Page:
One of our OT’s found this great game called From Head to Toe: Learn to Move. The pictures are all done in Eric Carle format which are pretty cool. I of course had to borrow it to use with some of my kids and as usual I did not read the directions but rather used it in my own way. We turned all the cards over and we each took turns picking a card (first we rolled a dice to see how many cards we each got to turn over). Once the kiddo picked the card they turned it over to see what the activity was and then they got to imitate it. We had fun trying out the different moves and seeing what would come up next. I actually thought some of the activities would be too easy however, they worked out great.
I was using them with a child who has coordination and motor planning challenges so it was really interesting to watch them look at the picture, hear the words for the action and then try to complete the task. Simple things that I’ve seen them do needed cuing to perform them correctly. For instance, when the card read ‘turn your head side to side’ the initial action that came out was the entire body turning side to side. Once I gave more directions such as ‘just the head’ and demonstrated the action as well, it was a quick transition to the correct action. I think its so interesting to see how a child who can easily shake their head ‘no’ without moving their whole body when they generate the action on their own, then has motor planning challenges when the task is asked of them. It just goes to show how there are different processes that occur for spontaneous movement as opposed to movement to a command. We see this a lot with kids with apraxia that they can easily perform a task such as picking up a block but when asked to perform the same task there are challenges with the movement.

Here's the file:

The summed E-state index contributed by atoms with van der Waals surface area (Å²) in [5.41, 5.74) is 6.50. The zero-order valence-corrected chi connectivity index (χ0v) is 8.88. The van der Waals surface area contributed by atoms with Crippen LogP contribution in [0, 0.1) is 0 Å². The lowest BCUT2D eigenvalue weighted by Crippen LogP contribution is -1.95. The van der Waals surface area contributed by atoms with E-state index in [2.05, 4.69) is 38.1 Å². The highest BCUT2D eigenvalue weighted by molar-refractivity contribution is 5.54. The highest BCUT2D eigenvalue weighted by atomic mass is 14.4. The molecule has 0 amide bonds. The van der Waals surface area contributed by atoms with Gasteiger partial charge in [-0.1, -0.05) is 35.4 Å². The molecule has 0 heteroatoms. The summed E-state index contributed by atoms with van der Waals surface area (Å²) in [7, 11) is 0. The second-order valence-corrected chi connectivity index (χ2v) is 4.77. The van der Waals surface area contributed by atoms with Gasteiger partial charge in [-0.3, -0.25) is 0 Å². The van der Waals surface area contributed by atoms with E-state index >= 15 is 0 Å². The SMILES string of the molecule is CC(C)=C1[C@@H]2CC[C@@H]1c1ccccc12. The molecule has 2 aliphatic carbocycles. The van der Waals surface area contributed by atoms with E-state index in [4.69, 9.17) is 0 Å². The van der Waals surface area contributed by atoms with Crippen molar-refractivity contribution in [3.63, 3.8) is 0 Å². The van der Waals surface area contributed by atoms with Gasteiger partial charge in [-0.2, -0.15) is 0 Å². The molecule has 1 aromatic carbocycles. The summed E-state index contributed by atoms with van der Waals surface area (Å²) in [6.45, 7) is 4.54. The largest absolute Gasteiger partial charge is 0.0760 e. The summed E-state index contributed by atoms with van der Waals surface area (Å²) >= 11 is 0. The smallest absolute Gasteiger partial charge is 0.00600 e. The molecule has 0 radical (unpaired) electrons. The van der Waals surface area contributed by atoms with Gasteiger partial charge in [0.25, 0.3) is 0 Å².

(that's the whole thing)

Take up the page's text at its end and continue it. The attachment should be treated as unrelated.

I think this deck of cards was a great way to work on imitation, following directions, looking at pictures and interpreting a direction, and motor planning/coordination. It was nice because they were fairly simple movements but for kids that have these challenges it gave them an easy way to work on a bigger movement issue. How to motor plan a task when it is asked, versus being able to do the task spontaneously.
And, don’t forget, there may be more to the game that is even more fun and can draw out more skills however I didn’t actually read the directions so I can try that adventure another day!